Below are some of the reasons not to have an HIV test and some of the reasons to have an HIV test. Everyone is different and so you might have reasons of your own.

Reasons not to test:

  • A positive result can mean a lot of stress and impact on your day to day life.
  • People may treat you differently if they know you are HIV positive.
  • You may be restricted on travelling or working abroad.
  • A positive HIV result can make it more difficult to get a mortgage or life insurance.
  • You may not be in a place to deal with a positive result emotionally.

Reasons to test:

  • You will know your HIV status, you won’t be worried about what you think your HIV status is.
  • A negative result may give you peace of mind.
  • A positive result will enable you to access medication and specialist support.
  • If you are HIV positive, the sooner you are diagnosed the more treatment options you will have.
  • A positive result will help you to avoid infecting others with HIV in the future.
  • You will be able to make decisions about your future.
  • To help you plan the type of sex you want with your partner.
  • To make decisions about your pregnancy, delivery and post-natal care

You will have a chat with a trained worker to discuss risk and how to minimise risk in the future. When you are aware of what the test involves and agree to it, we will do the test.

The test for HIV that Testing Times uses will need a finger prick of blood. No needles are seen. It will only take 20 minutes for the result to come back.

If the test doesn't find any HIV or HIV antibodies after 12 weeks and you haven't been exposed to the virus within 12 weeks, you are negative. This means you didn't have HIV 12 weeks ago. This does not mean that you are immune.

If the test comes back reactive this means that the test has been triggered by something in your blood. There is a slim chance that it may not be HIV so we will need to arrange a test to confirm this at the sexual health clinic of your choice.

This is a result for you and does not tell you anybody else’s status so don’t assume that your partner has the same status.

No, the test can only say that you were HIV negative 12 weeks ago. We are unable to supply a certificate as we don't know if you have been exposed to HIV within 12 weeks. The result is already out of date so may not be a reliable indicator of your current HIV status today.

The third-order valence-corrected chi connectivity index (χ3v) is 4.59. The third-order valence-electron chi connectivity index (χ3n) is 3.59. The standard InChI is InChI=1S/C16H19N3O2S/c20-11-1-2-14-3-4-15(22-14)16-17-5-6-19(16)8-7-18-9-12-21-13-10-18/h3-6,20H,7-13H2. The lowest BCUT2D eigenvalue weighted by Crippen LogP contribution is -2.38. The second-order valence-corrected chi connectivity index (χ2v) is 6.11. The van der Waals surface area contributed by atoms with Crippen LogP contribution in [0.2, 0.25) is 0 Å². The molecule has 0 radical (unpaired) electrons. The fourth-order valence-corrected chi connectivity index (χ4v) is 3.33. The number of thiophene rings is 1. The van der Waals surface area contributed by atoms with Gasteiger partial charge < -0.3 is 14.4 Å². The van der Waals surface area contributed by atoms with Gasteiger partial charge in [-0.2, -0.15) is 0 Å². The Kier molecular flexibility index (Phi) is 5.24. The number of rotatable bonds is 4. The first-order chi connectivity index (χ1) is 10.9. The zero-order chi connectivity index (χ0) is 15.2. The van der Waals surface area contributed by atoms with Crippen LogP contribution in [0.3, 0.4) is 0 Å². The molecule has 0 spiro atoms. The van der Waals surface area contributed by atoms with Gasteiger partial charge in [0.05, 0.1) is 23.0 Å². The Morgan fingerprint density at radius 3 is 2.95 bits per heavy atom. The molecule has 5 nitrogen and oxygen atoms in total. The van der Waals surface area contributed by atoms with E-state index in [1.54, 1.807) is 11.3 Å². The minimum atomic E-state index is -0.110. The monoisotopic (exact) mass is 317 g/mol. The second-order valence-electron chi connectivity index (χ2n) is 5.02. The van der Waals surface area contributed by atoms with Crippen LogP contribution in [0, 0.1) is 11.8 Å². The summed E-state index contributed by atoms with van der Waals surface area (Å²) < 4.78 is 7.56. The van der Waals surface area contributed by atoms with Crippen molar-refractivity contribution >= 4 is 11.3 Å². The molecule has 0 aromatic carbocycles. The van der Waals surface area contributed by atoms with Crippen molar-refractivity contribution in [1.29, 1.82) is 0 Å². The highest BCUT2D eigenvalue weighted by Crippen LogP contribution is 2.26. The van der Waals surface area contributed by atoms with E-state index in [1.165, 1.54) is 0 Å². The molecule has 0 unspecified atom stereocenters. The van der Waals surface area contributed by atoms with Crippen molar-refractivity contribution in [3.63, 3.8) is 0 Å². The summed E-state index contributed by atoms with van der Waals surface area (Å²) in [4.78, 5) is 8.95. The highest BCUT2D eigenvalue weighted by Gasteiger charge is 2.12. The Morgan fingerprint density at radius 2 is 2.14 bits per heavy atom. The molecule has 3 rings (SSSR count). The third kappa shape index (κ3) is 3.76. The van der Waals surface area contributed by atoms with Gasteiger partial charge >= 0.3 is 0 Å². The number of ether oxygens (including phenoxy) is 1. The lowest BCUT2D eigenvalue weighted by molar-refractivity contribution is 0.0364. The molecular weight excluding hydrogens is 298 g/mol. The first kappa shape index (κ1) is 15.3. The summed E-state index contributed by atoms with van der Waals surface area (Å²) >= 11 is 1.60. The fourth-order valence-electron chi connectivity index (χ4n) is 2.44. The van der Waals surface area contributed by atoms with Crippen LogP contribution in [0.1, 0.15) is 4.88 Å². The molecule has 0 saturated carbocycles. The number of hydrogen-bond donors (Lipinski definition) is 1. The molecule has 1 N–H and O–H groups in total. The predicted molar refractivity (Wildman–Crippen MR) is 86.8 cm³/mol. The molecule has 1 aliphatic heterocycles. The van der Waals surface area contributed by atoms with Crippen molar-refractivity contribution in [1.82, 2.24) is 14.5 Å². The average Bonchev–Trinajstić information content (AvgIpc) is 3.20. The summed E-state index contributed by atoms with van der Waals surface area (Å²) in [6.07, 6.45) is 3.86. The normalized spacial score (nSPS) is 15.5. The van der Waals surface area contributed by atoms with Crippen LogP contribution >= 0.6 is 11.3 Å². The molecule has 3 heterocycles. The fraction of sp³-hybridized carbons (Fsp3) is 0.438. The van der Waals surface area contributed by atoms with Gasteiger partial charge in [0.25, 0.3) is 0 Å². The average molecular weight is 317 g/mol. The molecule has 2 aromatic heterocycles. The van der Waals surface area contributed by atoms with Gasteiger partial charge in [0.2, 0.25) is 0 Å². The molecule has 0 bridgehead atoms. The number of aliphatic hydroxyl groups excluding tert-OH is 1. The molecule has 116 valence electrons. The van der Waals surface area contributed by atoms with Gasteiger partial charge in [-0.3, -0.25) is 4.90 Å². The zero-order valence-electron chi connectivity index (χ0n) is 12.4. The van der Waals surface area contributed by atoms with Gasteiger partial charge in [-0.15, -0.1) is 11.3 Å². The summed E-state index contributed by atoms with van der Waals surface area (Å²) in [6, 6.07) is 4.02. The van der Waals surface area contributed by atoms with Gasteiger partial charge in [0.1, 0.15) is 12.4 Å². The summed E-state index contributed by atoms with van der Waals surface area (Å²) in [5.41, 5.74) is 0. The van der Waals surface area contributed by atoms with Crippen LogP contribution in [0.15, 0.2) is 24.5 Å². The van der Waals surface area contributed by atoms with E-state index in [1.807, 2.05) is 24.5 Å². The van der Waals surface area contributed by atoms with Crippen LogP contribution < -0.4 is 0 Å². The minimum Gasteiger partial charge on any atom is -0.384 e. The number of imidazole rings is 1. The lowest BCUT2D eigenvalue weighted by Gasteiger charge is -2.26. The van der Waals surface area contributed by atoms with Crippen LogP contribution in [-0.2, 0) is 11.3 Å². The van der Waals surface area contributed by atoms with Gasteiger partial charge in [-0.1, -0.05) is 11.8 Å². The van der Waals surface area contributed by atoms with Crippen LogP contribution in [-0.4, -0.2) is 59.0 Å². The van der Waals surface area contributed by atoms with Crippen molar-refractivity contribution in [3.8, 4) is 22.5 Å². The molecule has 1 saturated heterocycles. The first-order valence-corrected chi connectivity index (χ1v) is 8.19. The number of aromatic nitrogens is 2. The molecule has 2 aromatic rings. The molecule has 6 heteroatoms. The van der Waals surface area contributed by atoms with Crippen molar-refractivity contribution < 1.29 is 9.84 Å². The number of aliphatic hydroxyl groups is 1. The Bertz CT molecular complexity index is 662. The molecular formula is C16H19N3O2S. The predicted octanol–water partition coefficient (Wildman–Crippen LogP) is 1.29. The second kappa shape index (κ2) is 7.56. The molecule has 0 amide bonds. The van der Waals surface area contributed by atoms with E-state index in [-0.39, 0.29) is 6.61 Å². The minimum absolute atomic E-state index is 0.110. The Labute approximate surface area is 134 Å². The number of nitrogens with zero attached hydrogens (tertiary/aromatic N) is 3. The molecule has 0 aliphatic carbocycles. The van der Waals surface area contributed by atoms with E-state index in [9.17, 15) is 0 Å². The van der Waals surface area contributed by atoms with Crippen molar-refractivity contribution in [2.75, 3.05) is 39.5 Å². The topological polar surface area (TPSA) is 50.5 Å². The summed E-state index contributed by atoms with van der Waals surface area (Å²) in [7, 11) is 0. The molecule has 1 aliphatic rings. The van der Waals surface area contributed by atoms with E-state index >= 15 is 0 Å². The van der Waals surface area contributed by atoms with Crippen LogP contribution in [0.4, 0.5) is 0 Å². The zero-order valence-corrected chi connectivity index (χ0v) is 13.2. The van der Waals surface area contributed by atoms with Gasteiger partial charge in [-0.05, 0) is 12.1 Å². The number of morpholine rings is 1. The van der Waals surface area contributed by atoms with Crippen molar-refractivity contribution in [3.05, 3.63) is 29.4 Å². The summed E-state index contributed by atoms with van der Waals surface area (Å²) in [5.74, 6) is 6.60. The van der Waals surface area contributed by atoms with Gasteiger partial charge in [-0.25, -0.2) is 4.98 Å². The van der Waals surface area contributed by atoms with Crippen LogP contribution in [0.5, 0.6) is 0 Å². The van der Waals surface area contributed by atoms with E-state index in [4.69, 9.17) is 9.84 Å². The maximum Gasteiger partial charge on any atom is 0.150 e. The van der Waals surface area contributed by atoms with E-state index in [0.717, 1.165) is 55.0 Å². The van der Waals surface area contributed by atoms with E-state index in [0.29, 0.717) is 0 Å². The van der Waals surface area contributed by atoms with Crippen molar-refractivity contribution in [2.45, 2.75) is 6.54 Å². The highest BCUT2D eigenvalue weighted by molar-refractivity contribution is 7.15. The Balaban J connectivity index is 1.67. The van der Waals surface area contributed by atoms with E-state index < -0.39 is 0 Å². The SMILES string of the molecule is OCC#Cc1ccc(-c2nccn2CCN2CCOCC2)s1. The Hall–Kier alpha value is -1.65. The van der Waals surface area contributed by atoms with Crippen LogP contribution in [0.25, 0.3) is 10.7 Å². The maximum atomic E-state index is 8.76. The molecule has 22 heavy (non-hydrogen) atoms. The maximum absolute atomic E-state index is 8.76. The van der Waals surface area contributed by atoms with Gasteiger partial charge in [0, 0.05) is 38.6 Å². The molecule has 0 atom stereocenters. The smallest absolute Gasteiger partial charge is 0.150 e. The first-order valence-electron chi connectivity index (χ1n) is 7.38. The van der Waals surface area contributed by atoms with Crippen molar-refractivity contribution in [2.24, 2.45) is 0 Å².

No, we are allowed to refuse a recording taking place. An audio or visual record of the discussion is not proof of someone's current HIV status. The HIV test result is not a reliable indicator of your current HIV status today and the test discussions could be based on falsified information provided to the staff member. The person may have taken risks within the last 12 weeks meaning that they could now be HIV positive.

Yes, but bear in mind that the test result is already out of date and does not mean that the person tested will remain HIV negative. The photo is NOT a certificate.

Getting a negative result doesn’t mean that you are immune from HIV. You might want to think about the times you have been uncomfortable with the risks you have taken and how you might deal with these in the future.

The result tells you what your HIV status was 12 weeks ago. If you have had unprotected sex or shared injecting equipment in the last 12 weeks you may want to take another test.

This is a result for you and does not tell you anybody else’s status. Don’t assume that your partner has the same status.

This is a result for you and does not tell you anybody else’s status. Don’t assume that your partner has the same status.

A positive result could mean that you face discrimination from some people if they know about your status.

If you are HIV positive you can pass HIV onto other people through unprotected sex, sharing injecting equipment and through breast feeding.

You may want to make changes in your life. Remember that you may be in shock and might not be thinking very clearly. Wait until things settle down until you make any major decisions.

Similarly, you might want to tell lots of people about being positive. It's important you have someone you can talk to, but at this stage, try only to talk to people you really trust. You can always tell people later but you can't ever untell them.

Click here to book a HIV test